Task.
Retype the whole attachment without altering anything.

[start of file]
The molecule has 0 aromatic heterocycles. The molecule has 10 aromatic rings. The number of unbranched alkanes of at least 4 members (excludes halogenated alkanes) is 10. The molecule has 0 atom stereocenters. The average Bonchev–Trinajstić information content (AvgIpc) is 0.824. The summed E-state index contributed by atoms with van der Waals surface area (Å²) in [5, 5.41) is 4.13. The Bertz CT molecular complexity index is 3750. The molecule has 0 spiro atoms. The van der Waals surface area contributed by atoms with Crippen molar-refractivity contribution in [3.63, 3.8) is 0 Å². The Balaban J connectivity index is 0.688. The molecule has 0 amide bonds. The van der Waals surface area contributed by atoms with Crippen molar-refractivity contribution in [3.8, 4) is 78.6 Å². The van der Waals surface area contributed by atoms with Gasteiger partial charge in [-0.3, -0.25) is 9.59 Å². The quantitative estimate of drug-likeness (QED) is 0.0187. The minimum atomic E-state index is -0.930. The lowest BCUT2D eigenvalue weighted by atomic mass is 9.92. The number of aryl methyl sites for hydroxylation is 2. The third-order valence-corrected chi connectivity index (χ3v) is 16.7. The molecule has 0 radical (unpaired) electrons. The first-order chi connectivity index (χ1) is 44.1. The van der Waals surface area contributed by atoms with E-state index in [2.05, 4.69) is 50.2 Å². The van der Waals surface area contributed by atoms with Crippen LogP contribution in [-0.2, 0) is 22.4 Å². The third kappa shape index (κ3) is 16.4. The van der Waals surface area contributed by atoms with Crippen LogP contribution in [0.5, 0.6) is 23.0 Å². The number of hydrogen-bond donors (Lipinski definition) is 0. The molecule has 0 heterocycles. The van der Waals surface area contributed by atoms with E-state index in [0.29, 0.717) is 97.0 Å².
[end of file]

The molecule has 0 aromatic heterocycles. The molecule has 10 aromatic rings. The number of unbranched alkanes of at least 4 members (excludes halogenated alkanes) is 10. The molecule has 0 atom stereocenters. The average Bonchev–Trinajstić information content (AvgIpc) is 0.824. The summed E-state index contributed by atoms with van der Waals surface area (Å²) in [5, 5.41) is 4.13. The Bertz CT molecular complexity index is 3750. The molecule has 0 spiro atoms. The van der Waals surface area contributed by atoms with Crippen molar-refractivity contribution in [3.63, 3.8) is 0 Å². The Balaban J connectivity index is 0.688. The molecule has 0 amide bonds. The van der Waals surface area contributed by atoms with Crippen molar-refractivity contribution in [3.8, 4) is 78.6 Å². The van der Waals surface area contributed by atoms with Gasteiger partial charge in [-0.3, -0.25) is 9.59 Å². The quantitative estimate of drug-likeness (QED) is 0.0187. The minimum atomic E-state index is -0.930. The lowest BCUT2D eigenvalue weighted by atomic mass is 9.92. The number of aryl methyl sites for hydroxylation is 2. The third-order valence-corrected chi connectivity index (χ3v) is 16.7. The molecule has 0 radical (unpaired) electrons. The first-order chi connectivity index (χ1) is 44.1. The van der Waals surface area contributed by atoms with E-state index in [2.05, 4.69) is 50.2 Å². The van der Waals surface area contributed by atoms with Crippen LogP contribution in [-0.2, 0) is 22.4 Å². The third kappa shape index (κ3) is 16.4. The van der Waals surface area contributed by atoms with Crippen LogP contribution in [0.5, 0.6) is 23.0 Å². The number of hydrogen-bond donors (Lipinski definition) is 0. The molecule has 0 heterocycles. The van der Waals surface area contributed by atoms with E-state index in [0.29, 0.717) is 97.0 Å².